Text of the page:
By Aisha Sultan, St. Louis Post-Dispatch
The television had been blaring NickToons for at least two hours. Probably more like four.
And then I snapped.
“If you guys don’t turn off that television, I’m going to throw it out of the window,” I told my children. With great flourish, I unplugged the cable wires and waved them around as if the TV-tossing was imminent. “This thing is turning your brain into vegetables!”
Right then, it hit me: I had turned into my parents. Throughout my childhood, I had heard them threaten all sorts of damage to the TV set.
My 5-year-old sulked out of the room, offering this parting shot: “You are totally stressing me out. You are the only person in the world who doesn’t like TV.”
Believe me, I like TV plenty. I just could not handle the thought of my children watching it for another minute. I had been swamped with work, and my children were home from camp. I was stressed and frustrated. It was one of moments when our conscious mind takes a back seat, and we react on auto-parent. It’s in these moments that we are most susceptible to reverting to our own childhood, stepping into the most familiar roles of authority.
I’d like to think I can pick and choose from my parents’ traits and quirks, their strengths and shortcomings. For example, I have deliberately adopted my mother’s way of giving us The Eye when we would get out of line. I can shoot that look with deadly efficiency to my own children. I have continued the cycle of mortification that began with my father’s habit of singing along with whatever song was on the radio, regardless of his (in)ability to carry a tune.
I did not expect to mimic their crazies.
But sure enough, I’ve repeated several of the same insane comments I had heard so often, although I tend to retain a single Urdu word in the phrase and the rest gets translated to English: “You are not a janwar (animal). Behave like a human being.”
But why do we turn into our parents? Are we destined, through nature and years of nurture, to replicate their ways? Is this the cosmic parental reckoning, where we end up with children who behave exactly as we did as kids, and we respond in the same manner as our parents did?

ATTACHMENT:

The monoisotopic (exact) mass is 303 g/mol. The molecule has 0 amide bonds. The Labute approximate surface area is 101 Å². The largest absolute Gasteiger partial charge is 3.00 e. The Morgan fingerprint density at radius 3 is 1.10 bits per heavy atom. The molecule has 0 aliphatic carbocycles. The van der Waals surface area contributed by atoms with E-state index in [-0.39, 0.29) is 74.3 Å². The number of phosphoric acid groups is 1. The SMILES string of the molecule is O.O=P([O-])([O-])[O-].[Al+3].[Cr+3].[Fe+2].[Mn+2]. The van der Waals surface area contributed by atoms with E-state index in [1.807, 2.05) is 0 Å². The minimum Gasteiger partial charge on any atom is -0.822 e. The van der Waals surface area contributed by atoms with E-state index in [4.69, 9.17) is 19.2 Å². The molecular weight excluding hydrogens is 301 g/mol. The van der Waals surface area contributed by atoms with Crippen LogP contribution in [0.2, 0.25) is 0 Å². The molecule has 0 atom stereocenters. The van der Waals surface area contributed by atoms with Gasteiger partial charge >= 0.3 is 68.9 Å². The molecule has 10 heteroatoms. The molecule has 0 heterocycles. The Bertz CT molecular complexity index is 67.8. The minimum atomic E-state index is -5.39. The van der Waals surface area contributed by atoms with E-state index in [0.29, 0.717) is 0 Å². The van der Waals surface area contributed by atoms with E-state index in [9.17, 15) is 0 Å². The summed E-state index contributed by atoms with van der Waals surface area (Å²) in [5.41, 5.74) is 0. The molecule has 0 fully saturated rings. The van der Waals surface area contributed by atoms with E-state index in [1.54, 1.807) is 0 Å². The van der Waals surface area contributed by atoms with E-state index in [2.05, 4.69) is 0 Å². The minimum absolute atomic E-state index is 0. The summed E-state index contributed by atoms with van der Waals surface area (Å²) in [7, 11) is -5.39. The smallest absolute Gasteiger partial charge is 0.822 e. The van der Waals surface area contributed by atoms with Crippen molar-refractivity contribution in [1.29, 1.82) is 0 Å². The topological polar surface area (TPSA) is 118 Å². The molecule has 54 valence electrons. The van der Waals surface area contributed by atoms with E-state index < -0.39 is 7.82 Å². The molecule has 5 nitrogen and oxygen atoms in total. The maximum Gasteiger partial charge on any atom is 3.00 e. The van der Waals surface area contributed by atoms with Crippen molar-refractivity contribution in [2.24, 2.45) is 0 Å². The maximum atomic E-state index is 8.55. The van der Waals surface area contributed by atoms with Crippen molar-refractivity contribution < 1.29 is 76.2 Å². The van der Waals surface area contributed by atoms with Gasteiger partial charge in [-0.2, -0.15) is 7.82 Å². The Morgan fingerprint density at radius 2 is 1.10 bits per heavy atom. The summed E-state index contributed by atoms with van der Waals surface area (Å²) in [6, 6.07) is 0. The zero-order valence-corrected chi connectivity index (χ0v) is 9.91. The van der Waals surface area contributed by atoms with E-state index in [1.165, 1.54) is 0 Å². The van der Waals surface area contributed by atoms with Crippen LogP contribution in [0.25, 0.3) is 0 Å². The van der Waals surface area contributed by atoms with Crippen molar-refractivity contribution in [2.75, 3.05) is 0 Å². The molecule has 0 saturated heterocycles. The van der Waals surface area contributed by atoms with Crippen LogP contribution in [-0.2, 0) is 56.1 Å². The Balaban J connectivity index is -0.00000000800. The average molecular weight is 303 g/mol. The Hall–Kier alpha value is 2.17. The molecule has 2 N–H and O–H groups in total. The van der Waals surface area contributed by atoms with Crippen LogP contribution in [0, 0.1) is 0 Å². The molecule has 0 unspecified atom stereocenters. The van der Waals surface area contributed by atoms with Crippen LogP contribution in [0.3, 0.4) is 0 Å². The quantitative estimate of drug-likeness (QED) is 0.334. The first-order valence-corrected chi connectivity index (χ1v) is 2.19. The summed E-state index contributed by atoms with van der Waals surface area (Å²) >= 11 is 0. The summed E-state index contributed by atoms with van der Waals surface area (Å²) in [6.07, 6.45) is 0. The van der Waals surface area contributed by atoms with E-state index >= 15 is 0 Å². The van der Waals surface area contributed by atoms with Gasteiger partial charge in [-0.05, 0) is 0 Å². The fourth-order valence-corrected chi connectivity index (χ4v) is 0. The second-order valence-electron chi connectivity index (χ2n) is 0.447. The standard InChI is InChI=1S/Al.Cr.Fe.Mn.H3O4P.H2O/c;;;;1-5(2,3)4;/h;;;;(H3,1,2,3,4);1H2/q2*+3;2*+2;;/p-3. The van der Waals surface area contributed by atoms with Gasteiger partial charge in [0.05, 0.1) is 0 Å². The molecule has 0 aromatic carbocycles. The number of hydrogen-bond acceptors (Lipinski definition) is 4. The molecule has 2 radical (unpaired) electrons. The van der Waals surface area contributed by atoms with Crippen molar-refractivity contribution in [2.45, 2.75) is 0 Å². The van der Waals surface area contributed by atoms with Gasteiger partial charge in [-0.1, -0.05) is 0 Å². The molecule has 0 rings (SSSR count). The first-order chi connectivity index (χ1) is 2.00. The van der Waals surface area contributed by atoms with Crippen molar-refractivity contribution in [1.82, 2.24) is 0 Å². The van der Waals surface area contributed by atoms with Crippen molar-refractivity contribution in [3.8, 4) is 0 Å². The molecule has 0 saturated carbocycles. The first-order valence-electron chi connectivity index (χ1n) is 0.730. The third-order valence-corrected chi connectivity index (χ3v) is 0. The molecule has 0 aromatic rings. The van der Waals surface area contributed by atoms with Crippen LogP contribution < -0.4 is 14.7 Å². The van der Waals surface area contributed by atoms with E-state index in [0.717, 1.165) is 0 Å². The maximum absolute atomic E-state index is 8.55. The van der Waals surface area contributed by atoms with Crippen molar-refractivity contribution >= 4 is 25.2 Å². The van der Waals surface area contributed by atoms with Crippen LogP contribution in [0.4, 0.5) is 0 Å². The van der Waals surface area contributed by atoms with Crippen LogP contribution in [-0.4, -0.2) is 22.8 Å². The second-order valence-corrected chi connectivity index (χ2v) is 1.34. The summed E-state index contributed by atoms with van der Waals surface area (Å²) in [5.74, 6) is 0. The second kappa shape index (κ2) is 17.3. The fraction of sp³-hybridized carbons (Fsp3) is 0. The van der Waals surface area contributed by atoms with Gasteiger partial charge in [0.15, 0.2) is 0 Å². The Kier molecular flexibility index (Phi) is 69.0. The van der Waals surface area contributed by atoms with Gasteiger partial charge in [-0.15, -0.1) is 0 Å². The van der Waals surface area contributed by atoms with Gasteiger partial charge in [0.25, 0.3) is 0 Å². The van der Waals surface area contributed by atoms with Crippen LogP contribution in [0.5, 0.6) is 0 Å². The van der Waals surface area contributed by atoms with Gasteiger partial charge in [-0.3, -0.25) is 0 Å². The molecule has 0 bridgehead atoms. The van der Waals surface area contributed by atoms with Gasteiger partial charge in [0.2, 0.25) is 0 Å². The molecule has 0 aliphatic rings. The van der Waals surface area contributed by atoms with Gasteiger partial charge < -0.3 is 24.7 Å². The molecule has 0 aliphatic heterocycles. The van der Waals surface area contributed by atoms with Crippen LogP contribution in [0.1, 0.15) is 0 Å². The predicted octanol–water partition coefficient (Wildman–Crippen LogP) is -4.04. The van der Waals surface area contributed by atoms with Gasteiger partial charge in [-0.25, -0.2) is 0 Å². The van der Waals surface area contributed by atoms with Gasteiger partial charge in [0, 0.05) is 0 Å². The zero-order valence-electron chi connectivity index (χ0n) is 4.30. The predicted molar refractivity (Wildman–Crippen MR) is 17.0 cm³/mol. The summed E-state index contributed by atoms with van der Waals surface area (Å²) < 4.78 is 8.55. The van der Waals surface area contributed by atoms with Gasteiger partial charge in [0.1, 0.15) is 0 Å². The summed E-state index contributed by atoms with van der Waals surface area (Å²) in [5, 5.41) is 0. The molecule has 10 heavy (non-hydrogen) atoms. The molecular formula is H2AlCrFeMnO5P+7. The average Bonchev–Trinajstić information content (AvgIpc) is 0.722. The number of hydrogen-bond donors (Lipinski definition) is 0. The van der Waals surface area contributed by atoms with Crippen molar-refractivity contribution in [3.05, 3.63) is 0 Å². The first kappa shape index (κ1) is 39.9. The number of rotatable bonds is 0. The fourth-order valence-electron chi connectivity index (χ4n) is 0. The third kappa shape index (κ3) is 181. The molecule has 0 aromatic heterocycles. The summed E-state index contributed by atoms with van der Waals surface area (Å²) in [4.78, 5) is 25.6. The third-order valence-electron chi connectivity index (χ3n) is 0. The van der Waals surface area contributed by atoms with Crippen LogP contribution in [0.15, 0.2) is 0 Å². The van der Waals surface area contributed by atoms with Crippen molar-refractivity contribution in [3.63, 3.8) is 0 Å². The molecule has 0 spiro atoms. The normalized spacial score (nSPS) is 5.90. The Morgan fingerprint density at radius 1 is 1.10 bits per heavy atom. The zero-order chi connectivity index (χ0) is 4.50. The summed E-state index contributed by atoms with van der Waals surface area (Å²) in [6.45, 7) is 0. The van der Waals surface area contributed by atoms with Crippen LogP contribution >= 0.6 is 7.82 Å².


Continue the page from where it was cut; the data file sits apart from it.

It’s not quite so linear.
Cheryl Nietfeldt, a psychologist who practices in Creve Coeur, has guided many families through therapy during the past 35 years. She says there are two major reasons we revert into our parents.
“All those years we spent with our parents, we were learning how to handle certain situations,” she said. It was once believed that those who were either physically or verbally abused as children were likely to repeat that behavior, but newer research shows that’s not necessarily the case. A subset of people will respond that way under pressure, while another will consciously avoid such a response.
“But (they) will struggle with what they should do,” she said, because they lacked models of appropriate parenting. They may end up asking friends, reading books, basically trying to re-educate themselves.
“Many of us, who did not grow up in extreme situations, don’t think too much about it,” she said. Certain features such as temperament and personality are inherited traits.
So, those who may be more impulsive might find it harder under stress to think, “How can I help this child? What do I want to do here?”
The key involves being able to kick a habit into a thought pattern. She said parents can ask themselves: What am I hoping to teach this child? What’s the most effective way to get there rather than the first response?
“What we do as adults, when those words come out of our mouths, I think we revisit, ‘Is that what I want to do now?’ ”
She says most of our inherited parental quirks are harmless.
“The vast majority of us came to adulthood pretty well.”
Her advice reminded me that my frustration that morning had little to do with the boxed set endlessly entertaining my children. It had much more to do with my own guilt about that electronic babysitter.
Of course, that’s no reason to shoot the messenger.
Aisha Sultan is a columnist for the St. Louis Post-Dispatch. Contact her at firstname.lastname@example.org.